CRISPR Pill Could Replace Antibiotics
Resistance to antibiotics is something that keeps growing, and researchers are working every day to fight these difficult germs. One way to do that is a “CRISPR pill” that instructs harmful bacteria to self-destruct, MIT Technology Review reports.
Clostridium difficile is currently the bacterium that that tops the list of urgent drug-resistant threats in the US. The US Centers for Disease Control and Prevention found that this germ caused 15,000 deaths in 2015, in addition to nearly half a million infections.
As you may already know, CRISPR was first discovered in bacteria. Ironically, bacteria store memories of viral DNA in their own genomes as CRISPRs (clustered regularly interspaced short palindromic repeats). It’s this memory, and the DNA-slicing enzyme Cas that they use to chop up the genes of invading bacteriophage.
The idea of the Van Pjikeren Laboratory is to use bacteriophage to send a false message to the Clostridium difficile, to instead cause the bacteria to make lethal cuts to its own DNA. To do this, the lab is developing bacteriophage that carries a customised CRISPR message, by adding them to a cocktail of probiotic, or innocuous bacteria that a person could swallow as – for instance, a pill.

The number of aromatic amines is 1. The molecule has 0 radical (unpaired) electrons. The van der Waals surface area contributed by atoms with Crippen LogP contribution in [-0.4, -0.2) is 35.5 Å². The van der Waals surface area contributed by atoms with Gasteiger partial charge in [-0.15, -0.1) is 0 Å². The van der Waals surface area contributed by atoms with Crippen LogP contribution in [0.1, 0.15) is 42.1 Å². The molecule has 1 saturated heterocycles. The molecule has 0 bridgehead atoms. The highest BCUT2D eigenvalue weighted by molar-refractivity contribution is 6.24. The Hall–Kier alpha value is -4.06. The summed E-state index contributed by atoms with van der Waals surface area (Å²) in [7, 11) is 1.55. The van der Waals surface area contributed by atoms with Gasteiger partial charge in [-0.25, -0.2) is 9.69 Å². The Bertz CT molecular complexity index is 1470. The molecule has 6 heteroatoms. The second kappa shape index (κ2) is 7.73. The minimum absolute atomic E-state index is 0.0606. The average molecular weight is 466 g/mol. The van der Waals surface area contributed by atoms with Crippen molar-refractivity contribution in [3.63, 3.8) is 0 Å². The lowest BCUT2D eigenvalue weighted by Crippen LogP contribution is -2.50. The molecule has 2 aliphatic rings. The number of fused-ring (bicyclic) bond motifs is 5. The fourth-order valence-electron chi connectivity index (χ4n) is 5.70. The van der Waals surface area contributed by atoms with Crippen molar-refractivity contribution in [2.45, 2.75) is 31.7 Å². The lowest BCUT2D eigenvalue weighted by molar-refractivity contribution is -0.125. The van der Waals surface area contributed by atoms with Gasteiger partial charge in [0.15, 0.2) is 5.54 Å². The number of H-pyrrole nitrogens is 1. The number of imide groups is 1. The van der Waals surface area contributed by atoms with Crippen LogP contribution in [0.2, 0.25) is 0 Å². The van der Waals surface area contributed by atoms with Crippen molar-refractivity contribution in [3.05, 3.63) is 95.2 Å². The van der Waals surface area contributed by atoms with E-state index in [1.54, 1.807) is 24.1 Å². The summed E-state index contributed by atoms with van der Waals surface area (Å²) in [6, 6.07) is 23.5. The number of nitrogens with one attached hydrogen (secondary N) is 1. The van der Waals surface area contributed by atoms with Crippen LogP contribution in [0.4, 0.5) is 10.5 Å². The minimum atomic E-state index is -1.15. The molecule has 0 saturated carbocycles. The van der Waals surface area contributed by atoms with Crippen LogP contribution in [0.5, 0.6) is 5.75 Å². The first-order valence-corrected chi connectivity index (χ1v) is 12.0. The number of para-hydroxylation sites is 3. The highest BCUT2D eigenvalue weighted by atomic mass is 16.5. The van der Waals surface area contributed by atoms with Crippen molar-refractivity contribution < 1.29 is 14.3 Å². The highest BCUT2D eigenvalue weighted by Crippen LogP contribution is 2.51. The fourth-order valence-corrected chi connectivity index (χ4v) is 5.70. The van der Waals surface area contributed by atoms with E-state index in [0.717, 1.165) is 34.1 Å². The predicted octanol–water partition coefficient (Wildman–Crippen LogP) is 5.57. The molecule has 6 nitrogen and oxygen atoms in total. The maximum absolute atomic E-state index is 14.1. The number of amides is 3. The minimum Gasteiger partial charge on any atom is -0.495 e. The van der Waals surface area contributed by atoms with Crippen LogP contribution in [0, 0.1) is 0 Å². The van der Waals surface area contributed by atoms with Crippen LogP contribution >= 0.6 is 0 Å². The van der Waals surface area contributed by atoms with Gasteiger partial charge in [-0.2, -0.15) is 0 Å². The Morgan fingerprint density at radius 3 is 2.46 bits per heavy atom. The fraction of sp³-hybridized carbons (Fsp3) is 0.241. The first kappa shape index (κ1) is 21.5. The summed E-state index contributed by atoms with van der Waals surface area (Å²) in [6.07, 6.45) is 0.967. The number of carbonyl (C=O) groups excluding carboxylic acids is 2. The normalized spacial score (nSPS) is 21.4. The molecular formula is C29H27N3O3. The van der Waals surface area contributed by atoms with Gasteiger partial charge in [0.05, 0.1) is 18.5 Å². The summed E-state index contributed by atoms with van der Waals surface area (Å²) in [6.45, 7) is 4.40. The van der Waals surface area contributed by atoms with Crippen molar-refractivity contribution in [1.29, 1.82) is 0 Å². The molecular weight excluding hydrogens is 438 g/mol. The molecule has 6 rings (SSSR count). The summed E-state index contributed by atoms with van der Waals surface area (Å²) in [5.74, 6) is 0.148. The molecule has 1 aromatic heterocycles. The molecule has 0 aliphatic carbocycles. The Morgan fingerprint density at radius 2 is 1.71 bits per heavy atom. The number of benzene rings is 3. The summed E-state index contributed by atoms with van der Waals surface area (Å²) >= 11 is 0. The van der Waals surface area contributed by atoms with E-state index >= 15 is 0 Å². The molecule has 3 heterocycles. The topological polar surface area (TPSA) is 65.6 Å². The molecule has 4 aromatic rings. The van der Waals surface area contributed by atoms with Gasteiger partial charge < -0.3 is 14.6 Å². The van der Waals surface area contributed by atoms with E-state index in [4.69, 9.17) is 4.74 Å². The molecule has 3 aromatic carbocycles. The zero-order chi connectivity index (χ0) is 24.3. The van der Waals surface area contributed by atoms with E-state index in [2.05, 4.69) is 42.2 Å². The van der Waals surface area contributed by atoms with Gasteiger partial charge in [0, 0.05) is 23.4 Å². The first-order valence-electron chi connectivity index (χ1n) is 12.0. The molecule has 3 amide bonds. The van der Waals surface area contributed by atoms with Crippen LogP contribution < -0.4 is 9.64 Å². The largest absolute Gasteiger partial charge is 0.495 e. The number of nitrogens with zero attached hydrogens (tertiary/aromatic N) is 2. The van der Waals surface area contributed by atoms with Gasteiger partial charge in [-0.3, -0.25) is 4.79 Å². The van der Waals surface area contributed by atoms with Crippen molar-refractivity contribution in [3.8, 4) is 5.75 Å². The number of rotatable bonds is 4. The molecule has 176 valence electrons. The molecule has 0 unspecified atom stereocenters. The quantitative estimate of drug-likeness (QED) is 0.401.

A few companies have already started to attempt developing CRISPR based antibiotics commercially, including Locus Biosciences, a spinout from North Carolina State University.
The probiotic is still in early stages of development, and hasn’t yet been tested in animals. It will be exciting to see how this will develop in the near future and what kind of antibacterial resistance may evolve in this ongoing arms race.